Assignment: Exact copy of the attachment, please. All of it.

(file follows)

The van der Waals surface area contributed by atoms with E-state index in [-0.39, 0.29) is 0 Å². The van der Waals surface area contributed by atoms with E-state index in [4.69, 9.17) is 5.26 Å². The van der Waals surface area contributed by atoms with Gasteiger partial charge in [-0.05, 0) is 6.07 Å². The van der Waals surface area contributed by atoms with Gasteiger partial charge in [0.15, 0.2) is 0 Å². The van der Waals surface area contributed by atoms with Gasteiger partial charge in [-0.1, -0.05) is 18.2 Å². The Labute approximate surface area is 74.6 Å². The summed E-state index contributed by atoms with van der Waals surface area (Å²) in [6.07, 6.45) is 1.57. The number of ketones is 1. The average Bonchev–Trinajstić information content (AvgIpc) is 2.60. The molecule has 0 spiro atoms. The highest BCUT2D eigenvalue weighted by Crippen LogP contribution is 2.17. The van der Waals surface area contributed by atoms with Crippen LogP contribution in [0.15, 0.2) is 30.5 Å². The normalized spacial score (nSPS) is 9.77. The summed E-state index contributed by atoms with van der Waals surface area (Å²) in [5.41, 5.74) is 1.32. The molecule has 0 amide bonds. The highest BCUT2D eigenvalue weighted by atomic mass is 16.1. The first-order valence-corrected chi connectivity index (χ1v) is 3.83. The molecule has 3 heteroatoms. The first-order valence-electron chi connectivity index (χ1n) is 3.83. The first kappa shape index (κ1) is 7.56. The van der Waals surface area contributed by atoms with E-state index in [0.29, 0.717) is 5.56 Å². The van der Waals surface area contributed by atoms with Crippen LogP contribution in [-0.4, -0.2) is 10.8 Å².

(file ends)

The van der Waals surface area contributed by atoms with E-state index in [-0.39, 0.29) is 0 Å². The van der Waals surface area contributed by atoms with E-state index in [4.69, 9.17) is 5.26 Å². The van der Waals surface area contributed by atoms with Gasteiger partial charge in [-0.05, 0) is 6.07 Å². The van der Waals surface area contributed by atoms with Gasteiger partial charge in [0.15, 0.2) is 0 Å². The van der Waals surface area contributed by atoms with Gasteiger partial charge in [-0.1, -0.05) is 18.2 Å². The Labute approximate surface area is 74.6 Å². The summed E-state index contributed by atoms with van der Waals surface area (Å²) in [6.07, 6.45) is 1.57. The number of ketones is 1. The average Bonchev–Trinajstić information content (AvgIpc) is 2.60. The molecule has 0 spiro atoms. The highest BCUT2D eigenvalue weighted by Crippen LogP contribution is 2.17. The van der Waals surface area contributed by atoms with Crippen LogP contribution in [0.15, 0.2) is 30.5 Å². The normalized spacial score (nSPS) is 9.77. The summed E-state index contributed by atoms with van der Waals surface area (Å²) in [5.41, 5.74) is 1.32. The molecule has 0 amide bonds. The highest BCUT2D eigenvalue weighted by atomic mass is 16.1. The first-order valence-corrected chi connectivity index (χ1v) is 3.83. The molecule has 3 heteroatoms. The first-order valence-electron chi connectivity index (χ1n) is 3.83. The first kappa shape index (κ1) is 7.56. The van der Waals surface area contributed by atoms with E-state index in [0.29, 0.717) is 5.56 Å². The van der Waals surface area contributed by atoms with Crippen LogP contribution in [-0.4, -0.2) is 10.8 Å².